Depending on where you live, the DOE enforces a minimum SEER rating of 13 or 14, but you can find air conditioners with up to 22 or 23 SEER ratios. You can also get federal tax credits for purchasing split systems higher than 16 SEER and package systems higher than 14 SEER.

Can I install an HVAC unit by myself?

While you may be able to install window AC units on your own, we don’t recommend installing central air conditioners, furnaces, or heat pumps without professional training and proper equipment. You’ll have to spend money on equipment, materials, permitting, and the unit itself. We recommend investing in an HVAC contractor who will do the job correctly and whose price already builds these expenses in. You may find you save money in the long run by enlisting a licensed HVAC company.

Why is replacing HVAC so expensive?

Several factors make HVAC replacement expensive:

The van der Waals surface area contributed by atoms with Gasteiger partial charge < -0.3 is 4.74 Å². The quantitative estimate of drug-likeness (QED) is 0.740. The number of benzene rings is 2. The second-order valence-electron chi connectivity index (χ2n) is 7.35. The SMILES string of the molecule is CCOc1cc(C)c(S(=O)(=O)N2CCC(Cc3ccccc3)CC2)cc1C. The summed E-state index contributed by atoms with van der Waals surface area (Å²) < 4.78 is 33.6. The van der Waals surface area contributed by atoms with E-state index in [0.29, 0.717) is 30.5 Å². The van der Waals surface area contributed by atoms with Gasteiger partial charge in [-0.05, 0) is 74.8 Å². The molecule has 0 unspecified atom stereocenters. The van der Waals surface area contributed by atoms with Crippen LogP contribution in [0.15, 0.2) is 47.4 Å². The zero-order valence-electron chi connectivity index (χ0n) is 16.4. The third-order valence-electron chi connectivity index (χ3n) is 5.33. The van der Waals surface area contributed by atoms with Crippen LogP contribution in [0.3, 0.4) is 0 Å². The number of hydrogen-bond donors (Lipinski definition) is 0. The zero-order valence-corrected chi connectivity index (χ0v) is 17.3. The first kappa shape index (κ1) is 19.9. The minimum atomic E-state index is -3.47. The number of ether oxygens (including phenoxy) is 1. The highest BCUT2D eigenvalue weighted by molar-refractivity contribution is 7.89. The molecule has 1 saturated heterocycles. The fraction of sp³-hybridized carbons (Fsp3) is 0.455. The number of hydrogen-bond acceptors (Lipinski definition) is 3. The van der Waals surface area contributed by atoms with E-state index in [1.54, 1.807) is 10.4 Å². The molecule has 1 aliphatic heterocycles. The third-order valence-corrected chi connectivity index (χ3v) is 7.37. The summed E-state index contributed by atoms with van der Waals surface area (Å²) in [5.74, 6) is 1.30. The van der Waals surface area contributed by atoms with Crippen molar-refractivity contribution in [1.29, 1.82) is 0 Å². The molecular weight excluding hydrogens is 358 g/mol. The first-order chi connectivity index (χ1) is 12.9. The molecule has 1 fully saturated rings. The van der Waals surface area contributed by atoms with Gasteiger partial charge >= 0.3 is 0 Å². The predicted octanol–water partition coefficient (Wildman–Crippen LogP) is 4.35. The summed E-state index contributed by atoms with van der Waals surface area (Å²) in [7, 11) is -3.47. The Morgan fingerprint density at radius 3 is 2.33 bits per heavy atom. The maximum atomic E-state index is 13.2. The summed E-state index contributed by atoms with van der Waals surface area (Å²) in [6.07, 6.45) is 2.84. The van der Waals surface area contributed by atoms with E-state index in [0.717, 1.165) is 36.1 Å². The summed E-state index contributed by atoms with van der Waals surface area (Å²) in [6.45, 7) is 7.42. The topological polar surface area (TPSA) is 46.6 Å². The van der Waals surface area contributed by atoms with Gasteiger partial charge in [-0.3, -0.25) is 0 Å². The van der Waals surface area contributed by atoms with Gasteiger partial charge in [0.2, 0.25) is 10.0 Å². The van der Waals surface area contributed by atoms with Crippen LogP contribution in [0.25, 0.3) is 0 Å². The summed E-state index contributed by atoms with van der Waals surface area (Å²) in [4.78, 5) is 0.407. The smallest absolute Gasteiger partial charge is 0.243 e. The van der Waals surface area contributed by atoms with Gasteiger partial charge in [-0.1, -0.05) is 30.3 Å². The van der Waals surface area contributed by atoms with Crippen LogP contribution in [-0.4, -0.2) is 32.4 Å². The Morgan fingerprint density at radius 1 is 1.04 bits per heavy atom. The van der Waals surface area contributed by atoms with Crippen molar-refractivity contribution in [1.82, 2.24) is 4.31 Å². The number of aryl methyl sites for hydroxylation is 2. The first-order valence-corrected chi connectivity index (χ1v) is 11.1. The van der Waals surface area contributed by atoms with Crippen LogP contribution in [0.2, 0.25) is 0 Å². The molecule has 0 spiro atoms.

1. Cost of equipment: New HVAC system costs can range from a few thousand to tens of thousands of dollars, depending on the system type, brand, and size.
  2. Labor costs: Replacing an HVAC system requires the services of skilled technicians, who typically charge by the hour for their time, skills, materials, and licensure.
  3. Permits and inspections: Depending on local regulations, permits and inspections may be required for HVAC replacements.
  4. Upgrades and enhancements: Costs will increase if you choose to use an HVAC replacement as an opportunity to upgrade, such as adding new features or upgrading to a more energy-efficient system.

These are only a few of the cost factors for HVAC replacement. Ultimately, a new HVAC system results in long-term energy savings, improved indoor air quality, and increased home value, making it a worthwhile investment.

Why is my energy bill so high?

Your HVAC could likely be the cause of abnormally high energy costs. This can be caused by several issues, including dirty air filters, duct leaks, failing motors or other parts, low refrigerant, lack of maintenance, and simple aging of the appliance. If you notice a substantial increase in your energy bill, we recommend reaching out to an HVAC pro to help determine if there’s something wrong with your heating and cooling system.